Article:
Loading Slideshow...
  • February 1

    In this May 3, 1963 file photo,a 17-year-old civil rights demonstrator, defying an anti-parade ordinance of Birmingham, Ala., is attacked by a police dog. Bill Hudson, an Associated Press photographer whose searing images of the civil rights era documented police brutality and galvanized the public, died Thursday, June 24, 2010 in Jacksonville, Fla. He was 77.

  • February 2

    1968 Olympic Games, Mexico City, Mexico, Men's 200 Metres Final, USA gold medalist Tommie Smith (C) and bronze medalist John Carlos give the black power salute as an anti-racial protest as they stand on the podium with Australian silver medallist Peter Norman

  • February 3

    The Rev. Dr. Martin Luther King Jr. and Malcolm X waiting for an unspecified press conference on March 26, 1964.

  • February 4

    Teenager Elizabeth Eckford (L) w. snarling white parents following as she is turned away fr. entering Central High School by Arkansas National Guardsmen under orders fr. Gov. Orval Faubus.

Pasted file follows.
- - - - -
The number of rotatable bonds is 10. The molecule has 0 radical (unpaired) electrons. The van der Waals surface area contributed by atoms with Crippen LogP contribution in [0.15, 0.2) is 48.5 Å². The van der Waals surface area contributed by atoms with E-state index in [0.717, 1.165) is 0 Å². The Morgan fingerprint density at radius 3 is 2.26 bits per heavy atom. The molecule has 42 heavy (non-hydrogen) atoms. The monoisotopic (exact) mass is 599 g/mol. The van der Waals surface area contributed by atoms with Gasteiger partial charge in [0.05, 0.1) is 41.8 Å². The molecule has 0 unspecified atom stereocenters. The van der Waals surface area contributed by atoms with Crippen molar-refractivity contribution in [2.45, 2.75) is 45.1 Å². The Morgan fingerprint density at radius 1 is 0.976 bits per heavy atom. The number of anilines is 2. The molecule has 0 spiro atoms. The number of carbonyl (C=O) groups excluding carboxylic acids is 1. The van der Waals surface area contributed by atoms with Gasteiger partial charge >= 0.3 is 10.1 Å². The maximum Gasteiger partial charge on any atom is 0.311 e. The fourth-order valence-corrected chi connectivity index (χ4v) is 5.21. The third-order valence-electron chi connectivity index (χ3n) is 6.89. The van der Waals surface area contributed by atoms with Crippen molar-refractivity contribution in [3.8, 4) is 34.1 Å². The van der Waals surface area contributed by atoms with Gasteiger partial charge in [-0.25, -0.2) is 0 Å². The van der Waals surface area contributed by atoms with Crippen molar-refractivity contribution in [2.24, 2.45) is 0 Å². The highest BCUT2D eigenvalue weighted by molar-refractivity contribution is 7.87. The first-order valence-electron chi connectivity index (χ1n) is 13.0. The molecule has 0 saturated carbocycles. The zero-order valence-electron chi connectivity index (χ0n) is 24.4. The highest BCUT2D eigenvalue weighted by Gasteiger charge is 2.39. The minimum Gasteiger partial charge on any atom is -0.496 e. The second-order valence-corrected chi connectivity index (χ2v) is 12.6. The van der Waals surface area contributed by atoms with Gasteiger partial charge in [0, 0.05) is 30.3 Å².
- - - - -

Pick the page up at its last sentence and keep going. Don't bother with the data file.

• February 5

    Left to right: George E.C. Hayes, Thurgood Marshall, and James M. Nabrit following Supreme Court decision declaring segregation unconstitutional

  • February 6

    Rosa Parks, right, is kissed by Coretta Scott King, as she received the Martin Luther King, Jr. Non-violent Peace Prize in Atlanta, Jan. 14, 1980. Parks, who refused to give up her seat on a Montgomery, Ala., bus nearly 25 years ago, is the first woman to win the award. (AP Photo)

  • February 7

    18th November 1968: Elizabeth, the Queen Mother (1900 - 2002) goes backstage to meet the Supremes, Engelbert Humperdinck, Frankie Howerd and Petula Clark after a Royal Variety Performance at the London Palladium. The show is in aid of the Variety Artistes' Benevolent Fund. (Photo by Douglas Miller/Keystone/Getty Images)

  • February 8

    US pop star and entertainer Michael Jackson performs with Sammy Davis Junior August 14, 1988 in Monaco. (Photo credit: AFP/Getty Images)

  • February 9

    Betty Shabazz at her husband, Malcolm X's funeral in Hartsdale, New York in 1965.

  • February 10

    In this May 25, 1965, file photo, heavyweight champion Muhammad Ali stands over fallen challenger Sonny Liston, after dropping Liston with a short hard right to the jaw in Lewiston, Maine. (AP Photo/John Rooney, File)

  • February 11